2018 Nobel Prize in Physiology or Medicine Awarded

2018 Nobel Prize in Physiology or Medicine Awarded

"After the initial studies showing the effects of CTLA-4 and PD-1 blockade, the clinical development has been dramatic. We now know that the treatment, often referred to as “immune checkpoint therapy”, has fundamentally changed the outcome for certain groups of patients with advanced cancer."
(NobelPrize.org, 2018)

The Nobel Prize in Physiology or Medicine for 2018 was recently awarded to James P. Allison and Tasuku Honjo for "their disocvery of cancer therapy by inhibition of negative immune regulation" (NobelPrize.org, 2018). The award is shared jointly by two researchers for their work in immunotherapy. In the early 1990s, James P. Allison, PhD studied CTLA-4, a protein that serves as a brake on the immune system, and tried to remove the braking function to accelerate T-Cell activity (NobelPrize.org). In 1992 Tasuku Honjo, MD, PhD discovered PD-1, a protein found on immune cells and that also acts as a brake. These different strategies were used to aid in efforts to treat cancer. Additional research has been conducted that combines the two strategies on more challenging cancers like melanoma.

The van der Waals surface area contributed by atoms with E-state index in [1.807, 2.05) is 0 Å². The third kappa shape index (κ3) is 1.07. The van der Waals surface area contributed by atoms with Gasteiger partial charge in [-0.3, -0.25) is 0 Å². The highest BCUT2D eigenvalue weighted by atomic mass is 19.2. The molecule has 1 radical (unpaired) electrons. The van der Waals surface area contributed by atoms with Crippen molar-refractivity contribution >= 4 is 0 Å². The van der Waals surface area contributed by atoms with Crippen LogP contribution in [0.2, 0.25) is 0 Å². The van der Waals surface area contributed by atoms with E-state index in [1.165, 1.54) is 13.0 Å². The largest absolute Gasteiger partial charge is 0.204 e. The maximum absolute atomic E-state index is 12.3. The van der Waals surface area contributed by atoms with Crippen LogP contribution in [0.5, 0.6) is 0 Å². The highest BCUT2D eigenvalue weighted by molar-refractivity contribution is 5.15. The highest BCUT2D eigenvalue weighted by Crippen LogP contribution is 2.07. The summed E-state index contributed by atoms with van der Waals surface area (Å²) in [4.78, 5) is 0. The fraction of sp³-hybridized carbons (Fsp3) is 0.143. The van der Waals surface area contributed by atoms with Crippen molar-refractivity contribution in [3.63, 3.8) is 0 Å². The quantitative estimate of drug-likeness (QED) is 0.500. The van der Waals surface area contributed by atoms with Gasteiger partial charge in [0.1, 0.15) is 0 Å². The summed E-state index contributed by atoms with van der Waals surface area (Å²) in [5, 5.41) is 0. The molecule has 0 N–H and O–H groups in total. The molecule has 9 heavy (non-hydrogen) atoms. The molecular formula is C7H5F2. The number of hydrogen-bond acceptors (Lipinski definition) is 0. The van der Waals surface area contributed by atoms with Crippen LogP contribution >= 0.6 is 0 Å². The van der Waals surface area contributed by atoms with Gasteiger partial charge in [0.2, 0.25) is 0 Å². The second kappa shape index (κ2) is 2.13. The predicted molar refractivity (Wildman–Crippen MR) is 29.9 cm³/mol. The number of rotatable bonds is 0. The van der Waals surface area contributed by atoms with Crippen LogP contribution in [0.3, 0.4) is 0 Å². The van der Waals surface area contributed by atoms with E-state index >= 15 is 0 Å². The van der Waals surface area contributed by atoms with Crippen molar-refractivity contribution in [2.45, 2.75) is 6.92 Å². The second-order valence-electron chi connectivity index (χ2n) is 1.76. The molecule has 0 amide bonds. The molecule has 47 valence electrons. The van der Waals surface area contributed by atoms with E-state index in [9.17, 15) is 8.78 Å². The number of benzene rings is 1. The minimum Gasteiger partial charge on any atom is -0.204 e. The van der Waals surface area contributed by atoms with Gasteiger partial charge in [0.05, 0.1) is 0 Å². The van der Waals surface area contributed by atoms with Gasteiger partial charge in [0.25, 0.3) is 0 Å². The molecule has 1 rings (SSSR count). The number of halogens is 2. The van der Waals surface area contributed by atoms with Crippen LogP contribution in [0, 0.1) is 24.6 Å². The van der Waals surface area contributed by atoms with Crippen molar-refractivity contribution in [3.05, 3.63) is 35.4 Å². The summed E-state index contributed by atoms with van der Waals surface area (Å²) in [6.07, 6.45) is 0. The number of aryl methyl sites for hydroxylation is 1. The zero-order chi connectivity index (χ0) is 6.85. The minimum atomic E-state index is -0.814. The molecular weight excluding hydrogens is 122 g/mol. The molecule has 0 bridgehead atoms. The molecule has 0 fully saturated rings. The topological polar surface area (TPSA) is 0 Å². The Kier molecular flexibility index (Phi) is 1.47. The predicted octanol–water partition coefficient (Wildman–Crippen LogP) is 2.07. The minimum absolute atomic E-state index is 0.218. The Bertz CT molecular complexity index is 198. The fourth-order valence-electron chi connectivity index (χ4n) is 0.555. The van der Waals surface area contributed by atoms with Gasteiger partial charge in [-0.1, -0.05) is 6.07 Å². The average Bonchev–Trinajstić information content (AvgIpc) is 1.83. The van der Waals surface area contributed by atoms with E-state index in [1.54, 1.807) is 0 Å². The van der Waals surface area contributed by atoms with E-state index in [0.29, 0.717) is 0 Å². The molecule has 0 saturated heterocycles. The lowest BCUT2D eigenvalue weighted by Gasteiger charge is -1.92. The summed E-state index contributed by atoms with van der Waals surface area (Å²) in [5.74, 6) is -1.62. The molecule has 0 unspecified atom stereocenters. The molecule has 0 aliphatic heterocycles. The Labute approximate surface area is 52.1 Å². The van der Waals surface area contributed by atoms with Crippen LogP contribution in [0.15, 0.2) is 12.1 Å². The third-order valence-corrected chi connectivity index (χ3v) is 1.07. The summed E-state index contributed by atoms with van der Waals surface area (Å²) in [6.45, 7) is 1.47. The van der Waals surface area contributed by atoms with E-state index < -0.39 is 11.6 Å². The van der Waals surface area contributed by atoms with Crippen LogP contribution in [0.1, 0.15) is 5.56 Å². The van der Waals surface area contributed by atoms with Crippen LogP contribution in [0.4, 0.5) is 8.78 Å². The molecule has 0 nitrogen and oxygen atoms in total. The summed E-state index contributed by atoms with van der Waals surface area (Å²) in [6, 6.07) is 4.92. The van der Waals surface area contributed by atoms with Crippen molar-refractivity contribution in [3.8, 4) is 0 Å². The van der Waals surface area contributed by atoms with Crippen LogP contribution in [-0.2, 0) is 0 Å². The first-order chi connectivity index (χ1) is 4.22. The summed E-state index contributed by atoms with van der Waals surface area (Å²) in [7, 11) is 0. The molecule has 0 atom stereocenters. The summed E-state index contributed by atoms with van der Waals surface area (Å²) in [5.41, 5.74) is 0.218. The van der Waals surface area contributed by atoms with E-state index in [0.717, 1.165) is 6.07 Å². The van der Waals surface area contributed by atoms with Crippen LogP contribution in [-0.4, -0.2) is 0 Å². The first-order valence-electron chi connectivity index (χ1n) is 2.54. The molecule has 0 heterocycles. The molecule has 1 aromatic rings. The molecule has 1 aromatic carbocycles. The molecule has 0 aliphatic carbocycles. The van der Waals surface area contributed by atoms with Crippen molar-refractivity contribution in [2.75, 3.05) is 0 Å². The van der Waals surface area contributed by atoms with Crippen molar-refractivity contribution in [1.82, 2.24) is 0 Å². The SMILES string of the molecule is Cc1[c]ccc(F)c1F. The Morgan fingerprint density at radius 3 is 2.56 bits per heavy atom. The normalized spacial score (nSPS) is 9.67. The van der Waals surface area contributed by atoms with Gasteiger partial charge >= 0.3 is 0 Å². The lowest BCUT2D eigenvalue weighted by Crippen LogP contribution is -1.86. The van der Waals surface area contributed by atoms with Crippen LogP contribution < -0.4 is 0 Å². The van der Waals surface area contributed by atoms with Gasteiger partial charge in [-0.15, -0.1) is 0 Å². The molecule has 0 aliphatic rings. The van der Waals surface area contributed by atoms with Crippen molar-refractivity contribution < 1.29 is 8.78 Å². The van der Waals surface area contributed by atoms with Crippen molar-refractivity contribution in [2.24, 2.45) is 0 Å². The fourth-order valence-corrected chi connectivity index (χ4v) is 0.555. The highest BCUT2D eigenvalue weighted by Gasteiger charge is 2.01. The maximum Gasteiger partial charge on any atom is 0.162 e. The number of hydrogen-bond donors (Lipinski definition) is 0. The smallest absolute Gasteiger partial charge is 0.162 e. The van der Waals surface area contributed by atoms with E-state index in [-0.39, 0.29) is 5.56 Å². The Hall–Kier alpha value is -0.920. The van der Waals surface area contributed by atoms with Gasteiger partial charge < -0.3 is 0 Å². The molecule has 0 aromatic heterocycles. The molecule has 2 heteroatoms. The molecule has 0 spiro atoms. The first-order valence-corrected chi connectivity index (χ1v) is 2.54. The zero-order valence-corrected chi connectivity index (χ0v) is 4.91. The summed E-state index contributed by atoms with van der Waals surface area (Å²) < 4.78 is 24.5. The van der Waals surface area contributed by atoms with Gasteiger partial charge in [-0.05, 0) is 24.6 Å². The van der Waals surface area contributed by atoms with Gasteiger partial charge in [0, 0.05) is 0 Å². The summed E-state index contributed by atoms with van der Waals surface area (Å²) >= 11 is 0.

The efforts of these two Nobel Laureates provide specific opportunities for similar clinical research studies, but also would be suitable for research in administrative or practitioner settings. There is much research to be done on cancer, and discoveries such as these are helping to bolster patient treatment options. CHNR faculty, students, alumni, and affiliates may be interested in studying the implications of using these or other immunotherapies in the treatment of cancer, or the affects of these improved treatment strategies on the healthcare system.


NobelPrize.org, 2018. Prize announcement. Nobel Media AB 2018. Retrieved from https://www.nobelprize.org/prizes/medicine/2018/summary/

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